· Assist your child in selecting a 4-H project

· Read the project book your child receives, and look for ways to

· Provide transportation to each meeting and activity. assist their child with the project. They are not to do the work, but guide and assist as needed.

· Attend club meetings and activities with their child as often as possible. (This may vary depending on space at meeting facilities, etc.)

· Make sure their child takes the appropriate paperwork to each meeting – such as their member handbook (if applicable), paper, pens, etc.

· Assist your child in keeping written records on his/her 4-H work. This includes offices held, demonstrations given, awards received, community service completed, etc. This information will be very valuable when your child becomes old enough to apply for awards and scholarships.

· Offer to assist the club advisors with specific tasks, such as providing refreshments. It will be very much appreciated.

Q: How does our family receive program information?

A: The 4-H member receives information from their club advisor at meetings. Each county sends out newsletters, with some sent to advisors and some to families. County 4-H programs are also using the Internet as a means of sharing county 4-H information with volunteers and families. Contact David Crawford, Extension Educator at:

Q: Do we have access to a 4-H web site?

A: Yes! The state 4-H web site is Each county has a web site also. Insert the name of your county into this address: for lots of great information about your local program. Also link to our new website:

Q: How will 4-H members participate in the county fair?

A: The county fair serves as a showcase for 4-H. If a member has a livestock project, he/she has the option of showing that animal in the livestock show during the fair. Non-livestock projects can also be displayed. Members generally bring the item they made, or a poster display that shares something they learned while taking the project. There is a separate county fair registration process.

Q: How are non-livestock projects evaluated?

A: Each county conducts project reviews. During the project reviews, each project is evaluated by a judge. Members bring the required items to that project review – such as project book, poster display, etc.

Q: What is a Skillathon?

A: Members with livestock projects are encouraged to attend the livestock skillathon held prior to the county fair. Note: some counties make skillathon participation mandatory. During the skillathon the member will progress through a number of “stations” where they will complete activities related to their project specie. For example, at one skillathon station they may be asked to label body parts, at the next they may be asked to match animal breeds, etc. Typically, the final stop is the interview table where they will present their project book and answer questions related to their project.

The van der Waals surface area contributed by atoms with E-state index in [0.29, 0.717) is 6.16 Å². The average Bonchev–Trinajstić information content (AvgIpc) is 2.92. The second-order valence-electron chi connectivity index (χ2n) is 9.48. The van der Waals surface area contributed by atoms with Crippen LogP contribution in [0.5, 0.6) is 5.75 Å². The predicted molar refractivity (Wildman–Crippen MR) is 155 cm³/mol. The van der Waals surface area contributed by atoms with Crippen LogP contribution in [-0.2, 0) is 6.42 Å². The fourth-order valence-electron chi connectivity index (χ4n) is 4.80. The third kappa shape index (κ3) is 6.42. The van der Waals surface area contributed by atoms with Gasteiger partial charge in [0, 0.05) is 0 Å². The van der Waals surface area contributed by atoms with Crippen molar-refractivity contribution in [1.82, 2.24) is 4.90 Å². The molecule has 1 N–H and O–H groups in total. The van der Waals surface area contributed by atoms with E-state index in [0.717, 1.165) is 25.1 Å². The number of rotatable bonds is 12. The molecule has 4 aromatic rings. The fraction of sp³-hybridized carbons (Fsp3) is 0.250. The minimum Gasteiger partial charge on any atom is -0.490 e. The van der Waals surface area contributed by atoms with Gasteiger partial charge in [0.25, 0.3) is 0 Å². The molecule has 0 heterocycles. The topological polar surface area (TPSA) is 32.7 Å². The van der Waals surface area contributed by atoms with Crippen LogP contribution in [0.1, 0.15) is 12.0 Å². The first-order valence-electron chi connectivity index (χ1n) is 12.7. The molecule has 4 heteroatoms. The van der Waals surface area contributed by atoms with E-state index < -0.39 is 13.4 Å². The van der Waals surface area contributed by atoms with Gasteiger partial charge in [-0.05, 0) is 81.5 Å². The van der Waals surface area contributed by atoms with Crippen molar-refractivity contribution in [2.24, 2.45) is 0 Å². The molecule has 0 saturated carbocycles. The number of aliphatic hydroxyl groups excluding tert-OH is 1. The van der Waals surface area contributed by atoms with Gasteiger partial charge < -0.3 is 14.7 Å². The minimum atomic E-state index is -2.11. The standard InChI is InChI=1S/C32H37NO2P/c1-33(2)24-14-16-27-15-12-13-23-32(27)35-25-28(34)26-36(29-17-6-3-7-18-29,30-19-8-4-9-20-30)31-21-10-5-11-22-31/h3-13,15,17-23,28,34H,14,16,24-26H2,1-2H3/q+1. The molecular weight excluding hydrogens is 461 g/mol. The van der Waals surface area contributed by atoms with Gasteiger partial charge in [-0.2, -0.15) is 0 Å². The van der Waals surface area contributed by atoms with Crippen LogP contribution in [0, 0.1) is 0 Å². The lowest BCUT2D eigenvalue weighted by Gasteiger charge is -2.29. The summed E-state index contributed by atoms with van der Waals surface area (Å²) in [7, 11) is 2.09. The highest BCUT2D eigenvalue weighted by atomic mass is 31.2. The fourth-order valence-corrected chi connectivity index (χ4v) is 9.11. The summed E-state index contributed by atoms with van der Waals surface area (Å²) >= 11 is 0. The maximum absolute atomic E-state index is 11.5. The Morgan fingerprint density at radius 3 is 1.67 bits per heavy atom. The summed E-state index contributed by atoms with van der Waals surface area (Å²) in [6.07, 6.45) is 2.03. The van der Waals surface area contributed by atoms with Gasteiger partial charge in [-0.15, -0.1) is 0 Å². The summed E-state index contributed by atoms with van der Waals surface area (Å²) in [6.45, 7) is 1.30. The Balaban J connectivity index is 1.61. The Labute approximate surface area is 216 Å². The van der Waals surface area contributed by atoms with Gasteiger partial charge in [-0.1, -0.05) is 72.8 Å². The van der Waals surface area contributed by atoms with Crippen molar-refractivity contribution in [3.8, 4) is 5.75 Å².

Q: What is Quality Assurance?

A: Completion of the Quality Assurance (QA) program is required for all 4-H members with market beef, swine, poultry, sheep, goats and lactating dairy cows, market rabbits, market chickens and market goats. These guidelines are set by the Ohio Department of Agriculture. Each county offers this training, but in a variety of formats. Some offer countywide QA sessions, and some have members complete this requirement within their club.

Q: What awards/scholarships/opportunities are available for 4-H members?

A: Review the Opportunities and Awards for Members section of the Family Guide. This section, near the back of the booklet, lists awards and opportunities awaiting members. Some county level opportunities can be:

· Honor Member (requires completion of a form listing member’s participation in events)

· Honor Club (requires completion of a form listing events completed by club)

· Junior Fair Board member

· 4-H Committee Youth Member

· Livestock Sale Committee Youth Member

· Camp Counselor/Counselor in Training

The following state 4-H trips are awarded to our teen members via an application / interview process. The applications ask for a history/record of the member’s 4-H career, so it is critical that a written record be kept throughout membership in 4-H.

· Ohio 4-H Teen Conference is a trip that requires a member to be at least age 14. It is held at the OSU Campus in February.

· State 4-H Leadership Camp is a camp that requires a member to be at least age 14. It is held at Camp Ohio in Utica at the end of June and/or the beginning of July.

· State 4-H Conservation Camp is a camp that requires a member to be at least age 14. It is held at Camp Ohio in Utica the end of June and/or the beginning of July.

· Washington Focus is a trip that requires a member to be at least age 14 and it is a bus trip with different stops on the way to Washington D.C. It is held during June or July.

· Sea Camp is a camp that requires a member to be at least age 13 and it is held at Kelly’s Island, Lake Erie at the end of July and the beginning of August.

· Carving New Ideas Workshop is held at Camp Ohio in Utica in December for members ages



Have Questions?
Email a committee member.